GT BRIEFING April 2015 The Future of Money

April 2015: When conveying the value of things money is a common language that we all understand, from the most educated and developed regions, to the less developed areas of the world. While paper money hasn’t always been around, the concept of money has played a central role in developing our modern international economies and trade networks.

For thousands of years humanity has bartered the goods they had in surplus for those they lacked, a form of trade that is still in full swing in the 21st century. The first known “official” currency was introduced in Turkey in 600BC and, around 1661 AD, coins evolved into bank notes. In 1946 the first credit card was introduced and since the start of this century technology advances have disrupted the world of money more than once. In 1999 European banks started offering mobile banking while in 2008 contactless payment cards were issued in the UK for the first time.

Driven by mobile and internet technologies, we are now in the early stages of fundamentally changing how we handle and think about money, not to mention who is handling our money and transactions. Financial control is no longer only in the hands of the financial industry. Today entrepreneurial minds are connecting us to our (and others) money in new and innovative ways.

Let’s have a look at how the perception of money is redefining economic unions, trade and power – and at how innovative technology advances are disrupting the world of money and transactions.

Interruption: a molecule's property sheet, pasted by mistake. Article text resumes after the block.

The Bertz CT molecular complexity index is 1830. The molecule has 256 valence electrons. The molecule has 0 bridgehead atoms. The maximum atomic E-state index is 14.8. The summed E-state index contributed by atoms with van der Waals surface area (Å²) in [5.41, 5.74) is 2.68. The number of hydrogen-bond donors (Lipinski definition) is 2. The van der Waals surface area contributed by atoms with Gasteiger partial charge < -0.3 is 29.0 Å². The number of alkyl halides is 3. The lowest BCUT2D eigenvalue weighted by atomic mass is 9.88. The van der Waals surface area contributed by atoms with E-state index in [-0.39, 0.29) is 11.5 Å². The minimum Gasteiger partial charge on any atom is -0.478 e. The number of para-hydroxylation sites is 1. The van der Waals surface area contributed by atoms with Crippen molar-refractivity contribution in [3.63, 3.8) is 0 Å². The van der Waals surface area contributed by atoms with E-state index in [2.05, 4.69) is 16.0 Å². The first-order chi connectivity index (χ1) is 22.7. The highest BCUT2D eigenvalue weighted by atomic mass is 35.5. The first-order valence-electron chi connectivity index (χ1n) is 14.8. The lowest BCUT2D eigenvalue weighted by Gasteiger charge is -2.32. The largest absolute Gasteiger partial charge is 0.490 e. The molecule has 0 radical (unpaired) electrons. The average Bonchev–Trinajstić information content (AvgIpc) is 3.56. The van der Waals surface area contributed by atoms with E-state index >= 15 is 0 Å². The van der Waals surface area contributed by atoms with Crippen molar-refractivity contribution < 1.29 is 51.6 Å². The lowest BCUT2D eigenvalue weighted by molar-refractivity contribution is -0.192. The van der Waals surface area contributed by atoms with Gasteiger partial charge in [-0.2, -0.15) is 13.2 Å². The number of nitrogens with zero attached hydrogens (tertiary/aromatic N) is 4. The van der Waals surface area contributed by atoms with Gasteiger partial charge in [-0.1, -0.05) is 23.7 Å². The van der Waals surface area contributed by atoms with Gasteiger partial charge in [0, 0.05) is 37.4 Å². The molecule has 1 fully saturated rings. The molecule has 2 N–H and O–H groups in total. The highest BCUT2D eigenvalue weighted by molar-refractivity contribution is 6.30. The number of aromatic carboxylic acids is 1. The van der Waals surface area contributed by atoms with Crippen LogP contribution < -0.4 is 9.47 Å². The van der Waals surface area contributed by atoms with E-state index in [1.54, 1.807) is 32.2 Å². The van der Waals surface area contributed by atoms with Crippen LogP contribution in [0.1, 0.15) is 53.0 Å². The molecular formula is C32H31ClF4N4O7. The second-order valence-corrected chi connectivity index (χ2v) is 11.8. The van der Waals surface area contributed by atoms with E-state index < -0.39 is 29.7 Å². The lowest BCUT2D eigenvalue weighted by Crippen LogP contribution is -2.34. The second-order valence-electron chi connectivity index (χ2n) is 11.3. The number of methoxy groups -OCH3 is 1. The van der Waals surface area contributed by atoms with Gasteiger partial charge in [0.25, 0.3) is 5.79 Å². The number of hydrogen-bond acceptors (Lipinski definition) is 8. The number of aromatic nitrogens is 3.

GT BRIEFING March 2015 Upstarts: Driving the entrepreneurial economy

March 2015: Discouraged by high levels of youth unemployment and sluggish economies globally, and looking for a way to make an impact in a job that has meaning for them, increasing numbers of young people are turning to the employer of choice: Myself. With new technologies and social and financial innovations redistributing production, consumption, and knowledge around the world, the barriers to entry for a new business in many industries has never been lower. Want to teach your expertise? There’s a platform for that. Want to create a new product? The 3D printing factory is just around the corner. Want to run your company virtually? There have never been more technologies available to let you do so.

Governments around the world are encouraging this growth in entrepreneurship, reality media shows such as The Apprentice are showcasing possible future stars of the genre, and the topic is becoming well established in academic institutions. Today, unlike a couple of decades ago, “entrepreneur” is an increasingly aspirational career path. However, there is a caveat: While new businesses can create jobs and fill gaps in the market created by the economic squeeze on big corporations and public services, it’s not just about measuring the numbers of new businesses. Many startups do not succeed, and many do not deliver on innovation, an activity which is ever more closely associated with the term “entrepreneur.” A key test of whether the entrepreneurial economy is really driving innovation, productivity and economic growth over time is whether startups can scale up to spawn the next generations of larger, global companies and even billionaires.

In the future entrepreneurship will not though be restricted to new players – large companies are actively pursuing the capabilities and ways of working that make their smaller brethren faster, more flexible, and more innovative.

In this briefing we look at the changing world of entrepreneurship in terms of business models, funding and access to resources, how we are educating the next generation of entrepreneurs – and how big business is trying to get in on the act.